On Saturday, András and I were invited to a country wedding in Vermont. The betrothed were our friend and my colleague at Food Network, Morgan Bennison, and her dearest, Jim Hass. Since Morgan joined us at the Food Network, first as our intern in the text kitchen, and now as one of our talented food stylist, she’s been talking about Serge Roche, the chef owner of Three Clock Inn where she used to work, in her native Vermont. When Morgan got engaged, about the same time I did, she knew Serge would be the man behind her wedding meal. She also knew that the tiny Chapel of the Snows in Stratton, VT, where she took her first communion, would be where she would say her vows.
My own wedding wasn’t so easy to plan. We thought about a sophisticated city affair right here in New York, or an orchard wedding at Edward’s Apple Orchard where I picked apples every fall of my childhood or a tiny ceremony in Hungary in the chapel where András spent his boyhood summers with his nagymamma {Grandmother}. We even considered celebrating at a vineyard in Illinois {yes, they exist}. We landed on a quiet affair on a 600-acre estate called Berry Hill in Southern Virginia, which was perfectly us.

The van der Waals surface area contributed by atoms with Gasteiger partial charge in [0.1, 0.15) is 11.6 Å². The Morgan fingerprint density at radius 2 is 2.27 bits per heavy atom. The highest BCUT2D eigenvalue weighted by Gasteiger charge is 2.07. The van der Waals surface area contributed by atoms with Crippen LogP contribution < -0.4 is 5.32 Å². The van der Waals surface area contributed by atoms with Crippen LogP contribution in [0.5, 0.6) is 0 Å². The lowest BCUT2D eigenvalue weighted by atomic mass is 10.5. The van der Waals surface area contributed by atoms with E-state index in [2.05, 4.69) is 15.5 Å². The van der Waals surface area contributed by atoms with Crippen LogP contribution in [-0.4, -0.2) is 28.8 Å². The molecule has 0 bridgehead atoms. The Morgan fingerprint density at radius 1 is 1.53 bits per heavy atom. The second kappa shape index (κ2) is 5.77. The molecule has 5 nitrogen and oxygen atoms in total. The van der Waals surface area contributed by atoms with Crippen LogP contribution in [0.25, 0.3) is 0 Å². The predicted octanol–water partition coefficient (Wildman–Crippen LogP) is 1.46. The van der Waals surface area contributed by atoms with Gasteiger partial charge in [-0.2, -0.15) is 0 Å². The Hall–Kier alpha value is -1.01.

What was easy about planning my wedding, was deciding what to wear on my head when I said I do. It just so happens that Morgan is not only a talented culinarian, she is also a gifted milliner, and came to her delicate touch with food through studied hat-making for the Victor Osborne label. And it just so happened that our wedding fell on the year of my parent’s 40th anniversary, and that my mother so graciously saved a tidbit of the lace she had made her own veil with, which Morgan used to make me a delicate little French bird-cage veil for my wedding day. But that’s another story for another day.